You are correct that it's part of our evolutionary development, but so is everything else really. Other species judge others based on "wealth" however it is seen to them: size of the harem, size of the territory, etc. But it does lend some doubt as to whether we "created" it or not. Valuing attractiveness is evolutionary, but we definitely move the line there. Either way, I think we definitely value the "unobtainable" nature of them. And I think the conflict really does lend to the "unobtainable" nature of it. But you're right on one count, we may not have "created" that one.

Quote:
Pave the streets with diamonds, cover the beaches with them and they'll not be as much sought after.


Yup! Diamonds are a great example of something that only has worth because we think it does. They really are not that valuable by themselves. We only want them because it will impress someone else. In terms of beauty, a cubic zirconium looks exactly the same, except it actually has less flaws. This is one I refuse to buy into. We bought my original engagement ring at a pawn shop for about 1/10 of the retail cost and then when I wanted to get a nicer one I took the original setting and put a 2 carat CZ in it. It looks great and everyone keeps their hands. And of course there's no value to a CZ except everyone thinks it is this diamond which is artificially valuable. ;-)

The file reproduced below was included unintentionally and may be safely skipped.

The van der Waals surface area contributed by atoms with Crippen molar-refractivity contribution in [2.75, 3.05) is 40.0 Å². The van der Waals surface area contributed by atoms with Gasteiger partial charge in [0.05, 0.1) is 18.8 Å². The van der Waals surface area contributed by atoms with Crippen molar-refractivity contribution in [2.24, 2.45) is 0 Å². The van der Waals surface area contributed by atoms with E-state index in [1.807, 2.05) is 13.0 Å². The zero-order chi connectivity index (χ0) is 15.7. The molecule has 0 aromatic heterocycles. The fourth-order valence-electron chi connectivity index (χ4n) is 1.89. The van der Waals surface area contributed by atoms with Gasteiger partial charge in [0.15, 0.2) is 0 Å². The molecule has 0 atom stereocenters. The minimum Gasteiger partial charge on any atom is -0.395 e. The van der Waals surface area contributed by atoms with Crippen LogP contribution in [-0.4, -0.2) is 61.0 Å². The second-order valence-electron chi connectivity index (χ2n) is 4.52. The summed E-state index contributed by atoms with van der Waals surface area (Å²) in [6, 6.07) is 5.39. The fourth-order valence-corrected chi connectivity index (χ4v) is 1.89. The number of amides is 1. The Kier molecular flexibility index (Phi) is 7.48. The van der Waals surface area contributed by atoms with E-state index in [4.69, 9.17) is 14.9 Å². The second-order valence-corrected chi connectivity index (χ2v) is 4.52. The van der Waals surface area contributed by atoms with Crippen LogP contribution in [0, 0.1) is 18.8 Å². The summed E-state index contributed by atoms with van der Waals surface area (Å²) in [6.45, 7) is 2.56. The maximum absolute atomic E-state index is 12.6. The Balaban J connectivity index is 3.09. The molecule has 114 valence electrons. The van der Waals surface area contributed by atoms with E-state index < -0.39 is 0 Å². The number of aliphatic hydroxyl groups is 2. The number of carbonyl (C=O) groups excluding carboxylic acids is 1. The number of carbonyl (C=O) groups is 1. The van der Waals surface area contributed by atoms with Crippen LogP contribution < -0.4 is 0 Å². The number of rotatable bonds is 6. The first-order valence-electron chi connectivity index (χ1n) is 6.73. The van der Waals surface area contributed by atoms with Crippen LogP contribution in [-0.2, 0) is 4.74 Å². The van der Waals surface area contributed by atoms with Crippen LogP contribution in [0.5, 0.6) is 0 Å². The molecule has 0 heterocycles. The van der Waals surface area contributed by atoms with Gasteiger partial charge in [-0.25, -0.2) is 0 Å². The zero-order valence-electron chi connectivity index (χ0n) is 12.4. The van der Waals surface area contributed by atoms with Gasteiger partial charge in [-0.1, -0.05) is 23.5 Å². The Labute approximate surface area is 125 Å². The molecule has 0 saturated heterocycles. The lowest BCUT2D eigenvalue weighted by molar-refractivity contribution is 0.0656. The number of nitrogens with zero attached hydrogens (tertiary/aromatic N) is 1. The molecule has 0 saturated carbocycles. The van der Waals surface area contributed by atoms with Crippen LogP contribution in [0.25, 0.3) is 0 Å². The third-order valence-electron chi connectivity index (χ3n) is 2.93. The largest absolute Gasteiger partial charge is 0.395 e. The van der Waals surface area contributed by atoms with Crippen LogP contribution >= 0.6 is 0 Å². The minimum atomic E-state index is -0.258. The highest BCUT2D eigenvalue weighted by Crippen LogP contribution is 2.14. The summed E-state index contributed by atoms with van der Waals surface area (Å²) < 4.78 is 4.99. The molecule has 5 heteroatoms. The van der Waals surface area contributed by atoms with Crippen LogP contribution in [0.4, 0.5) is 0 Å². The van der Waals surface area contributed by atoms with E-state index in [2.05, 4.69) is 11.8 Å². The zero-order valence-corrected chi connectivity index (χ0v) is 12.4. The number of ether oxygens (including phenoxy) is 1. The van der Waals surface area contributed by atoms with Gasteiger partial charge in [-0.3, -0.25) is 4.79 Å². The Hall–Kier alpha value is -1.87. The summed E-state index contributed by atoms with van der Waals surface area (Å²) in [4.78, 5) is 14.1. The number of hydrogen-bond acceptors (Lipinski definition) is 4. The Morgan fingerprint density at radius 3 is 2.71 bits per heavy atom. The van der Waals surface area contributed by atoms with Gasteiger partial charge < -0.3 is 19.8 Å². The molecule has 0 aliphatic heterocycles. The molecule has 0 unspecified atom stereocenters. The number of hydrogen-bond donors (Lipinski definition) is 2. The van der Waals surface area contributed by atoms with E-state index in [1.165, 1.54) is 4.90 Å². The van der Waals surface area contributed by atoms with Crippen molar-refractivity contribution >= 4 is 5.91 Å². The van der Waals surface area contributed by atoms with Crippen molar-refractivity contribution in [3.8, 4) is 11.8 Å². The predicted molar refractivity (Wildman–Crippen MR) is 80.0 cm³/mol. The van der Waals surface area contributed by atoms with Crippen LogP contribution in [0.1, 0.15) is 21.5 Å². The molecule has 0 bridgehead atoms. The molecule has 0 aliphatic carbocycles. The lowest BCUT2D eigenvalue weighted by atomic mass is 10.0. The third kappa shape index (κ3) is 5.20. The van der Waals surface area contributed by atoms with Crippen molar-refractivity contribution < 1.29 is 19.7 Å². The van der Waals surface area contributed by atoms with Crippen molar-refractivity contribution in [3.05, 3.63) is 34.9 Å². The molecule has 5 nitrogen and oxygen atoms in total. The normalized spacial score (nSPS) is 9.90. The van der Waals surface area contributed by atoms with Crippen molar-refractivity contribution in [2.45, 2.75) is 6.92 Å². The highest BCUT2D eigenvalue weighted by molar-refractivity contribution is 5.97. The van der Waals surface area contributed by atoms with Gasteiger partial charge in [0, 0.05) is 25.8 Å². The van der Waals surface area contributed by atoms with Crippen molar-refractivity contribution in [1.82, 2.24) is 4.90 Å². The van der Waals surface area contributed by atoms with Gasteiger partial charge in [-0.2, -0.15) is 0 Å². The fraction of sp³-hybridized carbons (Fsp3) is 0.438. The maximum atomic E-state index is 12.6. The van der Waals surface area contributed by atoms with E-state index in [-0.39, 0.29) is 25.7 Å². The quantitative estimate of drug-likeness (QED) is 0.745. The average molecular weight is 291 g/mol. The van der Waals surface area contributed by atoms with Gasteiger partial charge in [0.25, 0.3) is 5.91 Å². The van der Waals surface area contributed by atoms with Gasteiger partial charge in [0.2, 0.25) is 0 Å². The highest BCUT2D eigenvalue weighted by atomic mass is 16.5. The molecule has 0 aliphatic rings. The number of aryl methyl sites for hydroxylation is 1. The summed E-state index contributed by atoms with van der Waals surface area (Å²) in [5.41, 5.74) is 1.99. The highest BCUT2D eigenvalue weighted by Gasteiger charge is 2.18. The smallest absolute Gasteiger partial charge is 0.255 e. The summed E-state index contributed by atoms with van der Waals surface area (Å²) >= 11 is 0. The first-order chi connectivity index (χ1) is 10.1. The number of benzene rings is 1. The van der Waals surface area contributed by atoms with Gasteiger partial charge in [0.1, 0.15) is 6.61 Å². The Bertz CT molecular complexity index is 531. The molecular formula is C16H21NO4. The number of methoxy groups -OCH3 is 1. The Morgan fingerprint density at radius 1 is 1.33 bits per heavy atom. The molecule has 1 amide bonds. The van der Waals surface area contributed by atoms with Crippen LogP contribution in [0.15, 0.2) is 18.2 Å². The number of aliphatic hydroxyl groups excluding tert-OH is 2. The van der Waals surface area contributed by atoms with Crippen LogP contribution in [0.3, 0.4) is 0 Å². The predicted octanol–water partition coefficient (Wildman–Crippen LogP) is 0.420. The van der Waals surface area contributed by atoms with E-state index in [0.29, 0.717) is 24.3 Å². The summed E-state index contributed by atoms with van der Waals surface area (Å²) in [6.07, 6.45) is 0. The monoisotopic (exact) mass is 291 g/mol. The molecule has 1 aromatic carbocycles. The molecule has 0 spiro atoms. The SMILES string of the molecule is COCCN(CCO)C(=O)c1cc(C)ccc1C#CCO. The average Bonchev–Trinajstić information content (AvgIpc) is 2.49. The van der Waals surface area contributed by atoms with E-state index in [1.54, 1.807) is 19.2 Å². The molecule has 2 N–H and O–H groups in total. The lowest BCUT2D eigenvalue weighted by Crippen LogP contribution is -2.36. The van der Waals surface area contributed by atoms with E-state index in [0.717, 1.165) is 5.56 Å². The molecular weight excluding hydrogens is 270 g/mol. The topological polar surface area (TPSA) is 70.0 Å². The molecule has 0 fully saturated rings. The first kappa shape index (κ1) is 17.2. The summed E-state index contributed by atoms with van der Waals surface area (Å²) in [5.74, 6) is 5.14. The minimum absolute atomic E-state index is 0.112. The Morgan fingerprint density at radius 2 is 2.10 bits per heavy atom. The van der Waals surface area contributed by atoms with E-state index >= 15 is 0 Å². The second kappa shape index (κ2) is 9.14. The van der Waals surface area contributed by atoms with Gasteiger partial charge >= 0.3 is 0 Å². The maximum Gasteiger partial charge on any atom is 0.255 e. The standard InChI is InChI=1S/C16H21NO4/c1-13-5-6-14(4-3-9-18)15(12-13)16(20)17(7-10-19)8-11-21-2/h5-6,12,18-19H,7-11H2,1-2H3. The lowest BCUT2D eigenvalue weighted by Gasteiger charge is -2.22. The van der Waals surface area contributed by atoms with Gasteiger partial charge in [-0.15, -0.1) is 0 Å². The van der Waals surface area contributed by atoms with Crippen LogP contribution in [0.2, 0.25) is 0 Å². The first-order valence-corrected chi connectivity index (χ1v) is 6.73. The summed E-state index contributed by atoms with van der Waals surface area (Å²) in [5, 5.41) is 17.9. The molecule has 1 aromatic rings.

0 Replies
 
Krumple
 
  1  
Reply Thu 10 Jun, 2010 10:19 am
@Soul Brother,
Soul Brother wrote:
Krumple, you must have also posted as I was writing.